Creating Sustainable Communities
Mr. Berthiaume “Mr. B”
Overview: Creating Sustainable Communities (CSC) addresses the basic responsibilities of the individual in his/her community. This class focuses on citizenship and responsibility toward those resources we have in common, including our environment, economy, and human rights. Students will explore their relationships and connections to the natural world, local and global economies, and social justice.
Sustainable communities meet the needs of the present while ensuring that future generations will be able to meet their needs.
Creating Sustainable Communities will teach you how to take civic action in a democratic society in order to create more sustainable communities. The concept of sustainability lends us the opportunity to question the realities of this world so that we can find entry points for participation in democratic processes.
In addition, students will participate in some Service-Learning experiences. Service-Learning gives students an opportunity to learn from their community and apply their knowledge and skills within the community and to address an authentic problem or issue. Service-Learning allows students to see the relevance in their education.
This course will offer students many exciting challenges. It is to be noted that the course does not follow a textbook; instead there is an emphasis on readings, projects, research, presentations, group work and problem solving. The course directly relates to our schools mission statement:
Harwood Union High/Middle School will provide an educational and creative environment in which every person is valued as an individual, challenged as a learner, and inspired to contribute to a democratic society.
Honors: Any student may wish to apply him/herself to achieve honors level work. The honors distinction is not merely a student who takes a different section of a course. Often times this works out to be a meritocracy. Being an honors student is when a person engages in the unselfish act of learning and applies what he or she is learning to better the lives of themselves as well as others around them.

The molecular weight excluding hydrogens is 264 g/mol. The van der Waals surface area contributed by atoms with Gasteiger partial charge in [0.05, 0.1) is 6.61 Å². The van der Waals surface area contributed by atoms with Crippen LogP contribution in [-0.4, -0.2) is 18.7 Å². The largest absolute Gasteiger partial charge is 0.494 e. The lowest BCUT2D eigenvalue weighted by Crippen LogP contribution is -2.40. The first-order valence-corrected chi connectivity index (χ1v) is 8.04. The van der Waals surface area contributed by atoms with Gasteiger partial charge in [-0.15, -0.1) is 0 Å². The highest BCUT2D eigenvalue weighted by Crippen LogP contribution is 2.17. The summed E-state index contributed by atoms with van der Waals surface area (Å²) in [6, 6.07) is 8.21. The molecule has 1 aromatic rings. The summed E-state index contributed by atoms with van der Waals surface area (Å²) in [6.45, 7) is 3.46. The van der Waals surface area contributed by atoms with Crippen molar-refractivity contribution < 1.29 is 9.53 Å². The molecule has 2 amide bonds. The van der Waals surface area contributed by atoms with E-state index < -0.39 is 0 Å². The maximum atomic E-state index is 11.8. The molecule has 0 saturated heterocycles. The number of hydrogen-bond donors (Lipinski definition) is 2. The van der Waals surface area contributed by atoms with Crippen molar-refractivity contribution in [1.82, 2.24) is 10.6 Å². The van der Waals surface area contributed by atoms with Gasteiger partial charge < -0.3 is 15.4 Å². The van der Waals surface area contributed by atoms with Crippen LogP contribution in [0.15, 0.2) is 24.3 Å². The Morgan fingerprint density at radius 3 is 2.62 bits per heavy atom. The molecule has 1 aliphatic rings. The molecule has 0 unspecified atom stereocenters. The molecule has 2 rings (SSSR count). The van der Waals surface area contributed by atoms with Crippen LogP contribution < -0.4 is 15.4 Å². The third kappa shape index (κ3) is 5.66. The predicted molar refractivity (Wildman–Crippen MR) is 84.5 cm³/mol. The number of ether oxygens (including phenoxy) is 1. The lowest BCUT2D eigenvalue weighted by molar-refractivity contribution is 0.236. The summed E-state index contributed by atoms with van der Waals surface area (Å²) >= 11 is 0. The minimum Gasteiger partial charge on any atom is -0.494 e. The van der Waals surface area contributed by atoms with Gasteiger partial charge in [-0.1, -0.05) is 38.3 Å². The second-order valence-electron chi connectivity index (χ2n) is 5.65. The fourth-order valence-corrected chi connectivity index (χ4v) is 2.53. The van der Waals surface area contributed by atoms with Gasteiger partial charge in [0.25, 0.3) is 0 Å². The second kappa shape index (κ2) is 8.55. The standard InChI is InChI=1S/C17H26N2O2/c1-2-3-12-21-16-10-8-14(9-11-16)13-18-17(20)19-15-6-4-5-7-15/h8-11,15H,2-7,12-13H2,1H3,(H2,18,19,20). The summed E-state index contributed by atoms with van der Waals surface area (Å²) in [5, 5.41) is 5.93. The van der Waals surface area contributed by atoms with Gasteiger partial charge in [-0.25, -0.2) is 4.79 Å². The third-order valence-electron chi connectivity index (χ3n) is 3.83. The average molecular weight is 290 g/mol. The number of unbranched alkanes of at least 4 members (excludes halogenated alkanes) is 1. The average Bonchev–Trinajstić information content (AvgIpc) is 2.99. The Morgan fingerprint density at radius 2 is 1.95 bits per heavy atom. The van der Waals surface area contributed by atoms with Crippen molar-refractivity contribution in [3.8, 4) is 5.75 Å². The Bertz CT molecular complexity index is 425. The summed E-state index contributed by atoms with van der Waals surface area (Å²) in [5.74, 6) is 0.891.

Grading: Course assessment will be based on completion of class/homework assignments, efficient and effective use of class time, research projects, quizzes and other culminating assessments. Homework is to be completed before the beginning of class on the day it is due. Student may be asked to stay after school the same day to complete the work that is not finished. The only exception to this rule is in the case of an excused absence; in which case work may be handed in two days late. It is the student’s responsibility to follow up on all work missed. No extra credit will be offered.
Classwork/Homework accounts for 20% of your overall grade
Extra Help: Students are encouraged to seek extra help, if needed, before school, during periods A, B & D and after school. It is best to plan ahead and make an appointment. I will be happy to meet you without an appointment unless I have a prearranged prior commitment.
Things students will need:
2 inch Three-Ring Binder
Binder Dividers and Writing Utensils
Notebook Section- which can be a section of composition paper in your 3 ring binder or a
separate single subject notebook. *Due: Tuesday, September 2nd
Parent/ Guardian Partners:
It is important for your parent/guardian to understand what is expected of you in this class.
Please share this overview with your parent/guardian and encourage them to write, email, or phone me if they have any questions or concerns.
Phone: School: 244-5186 ext. 155 or voice mail etc. 285
Home: 862-5048 (between the hours of 7:00 p.m. and 9:00 p.m.)
Student Signature and Date: ______
Parent/Guardian Signature and Date: ______
Please have your daughter or son keep this sheet in the front of her/his 3 Ring Binder.